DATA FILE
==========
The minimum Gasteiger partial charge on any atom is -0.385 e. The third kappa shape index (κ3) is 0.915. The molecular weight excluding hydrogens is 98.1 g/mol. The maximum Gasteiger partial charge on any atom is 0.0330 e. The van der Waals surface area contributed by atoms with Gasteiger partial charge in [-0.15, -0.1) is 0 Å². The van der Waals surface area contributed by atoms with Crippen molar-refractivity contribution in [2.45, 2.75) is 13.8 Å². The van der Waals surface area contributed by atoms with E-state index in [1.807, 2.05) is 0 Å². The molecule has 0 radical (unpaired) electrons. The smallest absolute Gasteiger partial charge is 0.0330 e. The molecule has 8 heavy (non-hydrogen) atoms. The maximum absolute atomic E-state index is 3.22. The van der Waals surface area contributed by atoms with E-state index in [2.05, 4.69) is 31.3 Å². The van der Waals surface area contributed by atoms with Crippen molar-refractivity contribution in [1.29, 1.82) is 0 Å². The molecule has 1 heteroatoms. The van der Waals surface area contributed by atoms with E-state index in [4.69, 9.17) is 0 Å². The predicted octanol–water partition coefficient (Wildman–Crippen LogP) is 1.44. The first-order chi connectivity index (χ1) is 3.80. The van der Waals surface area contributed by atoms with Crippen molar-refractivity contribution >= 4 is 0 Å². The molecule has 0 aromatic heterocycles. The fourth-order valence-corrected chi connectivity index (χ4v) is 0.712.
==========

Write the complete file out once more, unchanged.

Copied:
The minimum Gasteiger partial charge on any atom is -0.385 e. The third kappa shape index (κ3) is 0.915. The molecular weight excluding hydrogens is 98.1 g/mol. The maximum Gasteiger partial charge on any atom is 0.0330 e. The van der Waals surface area contributed by atoms with Gasteiger partial charge in [-0.15, -0.1) is 0 Å². The van der Waals surface area contributed by atoms with Crippen molar-refractivity contribution in [2.45, 2.75) is 13.8 Å². The van der Waals surface area contributed by atoms with E-state index in [1.807, 2.05) is 0 Å². The molecule has 0 radical (unpaired) electrons. The smallest absolute Gasteiger partial charge is 0.0330 e. The molecule has 8 heavy (non-hydrogen) atoms. The maximum absolute atomic E-state index is 3.22. The van der Waals surface area contributed by atoms with E-state index in [2.05, 4.69) is 31.3 Å². The van der Waals surface area contributed by atoms with Crippen molar-refractivity contribution in [1.29, 1.82) is 0 Å². The molecule has 1 heteroatoms. The van der Waals surface area contributed by atoms with E-state index in [4.69, 9.17) is 0 Å². The predicted octanol–water partition coefficient (Wildman–Crippen LogP) is 1.44. The first-order chi connectivity index (χ1) is 3.80. The van der Waals surface area contributed by atoms with Crippen molar-refractivity contribution >= 4 is 0 Å². The molecule has 0 aromatic heterocycles. The fourth-order valence-corrected chi connectivity index (χ4v) is 0.712.